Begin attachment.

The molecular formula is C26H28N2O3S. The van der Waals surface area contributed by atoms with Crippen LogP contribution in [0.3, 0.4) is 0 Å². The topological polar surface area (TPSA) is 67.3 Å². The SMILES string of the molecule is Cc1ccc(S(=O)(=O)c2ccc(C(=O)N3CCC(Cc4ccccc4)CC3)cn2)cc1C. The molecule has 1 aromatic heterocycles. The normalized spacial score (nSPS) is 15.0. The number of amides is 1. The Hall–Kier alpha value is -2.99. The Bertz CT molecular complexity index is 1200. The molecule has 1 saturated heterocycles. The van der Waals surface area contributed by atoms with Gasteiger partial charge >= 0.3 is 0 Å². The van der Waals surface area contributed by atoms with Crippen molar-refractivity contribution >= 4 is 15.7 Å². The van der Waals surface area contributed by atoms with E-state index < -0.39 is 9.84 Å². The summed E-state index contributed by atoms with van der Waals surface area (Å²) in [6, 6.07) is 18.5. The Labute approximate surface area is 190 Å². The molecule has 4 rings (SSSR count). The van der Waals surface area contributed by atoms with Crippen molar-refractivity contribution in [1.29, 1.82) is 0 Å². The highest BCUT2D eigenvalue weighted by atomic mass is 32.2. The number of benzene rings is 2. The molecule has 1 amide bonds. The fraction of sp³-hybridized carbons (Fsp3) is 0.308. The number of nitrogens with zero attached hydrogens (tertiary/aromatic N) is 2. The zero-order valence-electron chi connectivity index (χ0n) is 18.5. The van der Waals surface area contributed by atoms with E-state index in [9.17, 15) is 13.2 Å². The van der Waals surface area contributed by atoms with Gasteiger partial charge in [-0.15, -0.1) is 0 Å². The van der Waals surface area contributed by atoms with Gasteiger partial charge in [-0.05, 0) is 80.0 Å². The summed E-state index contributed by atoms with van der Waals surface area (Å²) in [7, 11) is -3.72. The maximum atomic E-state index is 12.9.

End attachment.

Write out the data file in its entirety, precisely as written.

The molecular formula is C26H28N2O3S. The van der Waals surface area contributed by atoms with Crippen LogP contribution in [0.3, 0.4) is 0 Å². The topological polar surface area (TPSA) is 67.3 Å². The SMILES string of the molecule is Cc1ccc(S(=O)(=O)c2ccc(C(=O)N3CCC(Cc4ccccc4)CC3)cn2)cc1C. The molecule has 1 aromatic heterocycles. The normalized spacial score (nSPS) is 15.0. The number of amides is 1. The Hall–Kier alpha value is -2.99. The Bertz CT molecular complexity index is 1200. The molecule has 1 saturated heterocycles. The van der Waals surface area contributed by atoms with Gasteiger partial charge >= 0.3 is 0 Å². The van der Waals surface area contributed by atoms with Crippen molar-refractivity contribution >= 4 is 15.7 Å². The van der Waals surface area contributed by atoms with E-state index < -0.39 is 9.84 Å². The summed E-state index contributed by atoms with van der Waals surface area (Å²) in [6, 6.07) is 18.5. The Labute approximate surface area is 190 Å². The molecule has 4 rings (SSSR count). The van der Waals surface area contributed by atoms with Crippen molar-refractivity contribution in [1.29, 1.82) is 0 Å². The highest BCUT2D eigenvalue weighted by atomic mass is 32.2. The number of benzene rings is 2. The molecule has 1 amide bonds. The fraction of sp³-hybridized carbons (Fsp3) is 0.308. The number of nitrogens with zero attached hydrogens (tertiary/aromatic N) is 2. The zero-order valence-electron chi connectivity index (χ0n) is 18.5. The van der Waals surface area contributed by atoms with E-state index in [9.17, 15) is 13.2 Å². The van der Waals surface area contributed by atoms with Gasteiger partial charge in [-0.15, -0.1) is 0 Å². The van der Waals surface area contributed by atoms with Gasteiger partial charge in [-0.05, 0) is 80.0 Å². The summed E-state index contributed by atoms with van der Waals surface area (Å²) in [7, 11) is -3.72. The maximum atomic E-state index is 12.9.